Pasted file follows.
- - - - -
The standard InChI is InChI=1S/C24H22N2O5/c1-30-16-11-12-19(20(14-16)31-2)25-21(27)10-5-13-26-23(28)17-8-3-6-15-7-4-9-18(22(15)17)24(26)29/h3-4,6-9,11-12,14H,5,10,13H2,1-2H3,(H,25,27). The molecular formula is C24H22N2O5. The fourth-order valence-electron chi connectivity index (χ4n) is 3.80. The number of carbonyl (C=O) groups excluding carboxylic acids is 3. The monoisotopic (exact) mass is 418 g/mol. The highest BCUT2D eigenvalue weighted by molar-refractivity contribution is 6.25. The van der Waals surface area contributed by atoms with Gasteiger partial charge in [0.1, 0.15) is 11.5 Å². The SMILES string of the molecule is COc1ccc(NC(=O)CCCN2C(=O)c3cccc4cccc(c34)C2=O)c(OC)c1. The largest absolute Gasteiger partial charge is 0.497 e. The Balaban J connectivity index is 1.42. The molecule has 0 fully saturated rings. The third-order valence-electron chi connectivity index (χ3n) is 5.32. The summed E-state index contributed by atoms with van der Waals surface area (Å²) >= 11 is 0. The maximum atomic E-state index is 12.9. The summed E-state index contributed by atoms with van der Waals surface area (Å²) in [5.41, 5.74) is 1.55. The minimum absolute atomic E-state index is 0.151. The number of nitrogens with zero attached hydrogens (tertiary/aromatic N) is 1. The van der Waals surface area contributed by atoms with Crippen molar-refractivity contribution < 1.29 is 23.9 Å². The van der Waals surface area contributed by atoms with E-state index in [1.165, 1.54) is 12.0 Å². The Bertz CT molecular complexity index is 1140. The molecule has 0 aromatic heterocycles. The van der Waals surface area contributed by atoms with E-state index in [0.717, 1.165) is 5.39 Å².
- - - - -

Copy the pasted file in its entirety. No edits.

The standard InChI is InChI=1S/C24H22N2O5/c1-30-16-11-12-19(20(14-16)31-2)25-21(27)10-5-13-26-23(28)17-8-3-6-15-7-4-9-18(22(15)17)24(26)29/h3-4,6-9,11-12,14H,5,10,13H2,1-2H3,(H,25,27). The molecular formula is C24H22N2O5. The fourth-order valence-electron chi connectivity index (χ4n) is 3.80. The number of carbonyl (C=O) groups excluding carboxylic acids is 3. The monoisotopic (exact) mass is 418 g/mol. The highest BCUT2D eigenvalue weighted by molar-refractivity contribution is 6.25. The van der Waals surface area contributed by atoms with Gasteiger partial charge in [0.1, 0.15) is 11.5 Å². The SMILES string of the molecule is COc1ccc(NC(=O)CCCN2C(=O)c3cccc4cccc(c34)C2=O)c(OC)c1. The largest absolute Gasteiger partial charge is 0.497 e. The Balaban J connectivity index is 1.42. The molecule has 0 fully saturated rings. The third-order valence-electron chi connectivity index (χ3n) is 5.32. The summed E-state index contributed by atoms with van der Waals surface area (Å²) >= 11 is 0. The maximum atomic E-state index is 12.9. The summed E-state index contributed by atoms with van der Waals surface area (Å²) in [5.41, 5.74) is 1.55. The minimum absolute atomic E-state index is 0.151. The number of nitrogens with zero attached hydrogens (tertiary/aromatic N) is 1. The van der Waals surface area contributed by atoms with Crippen molar-refractivity contribution < 1.29 is 23.9 Å². The van der Waals surface area contributed by atoms with E-state index in [1.165, 1.54) is 12.0 Å². The Bertz CT molecular complexity index is 1140. The molecule has 0 aromatic heterocycles. The van der Waals surface area contributed by atoms with E-state index in [0.717, 1.165) is 5.39 Å².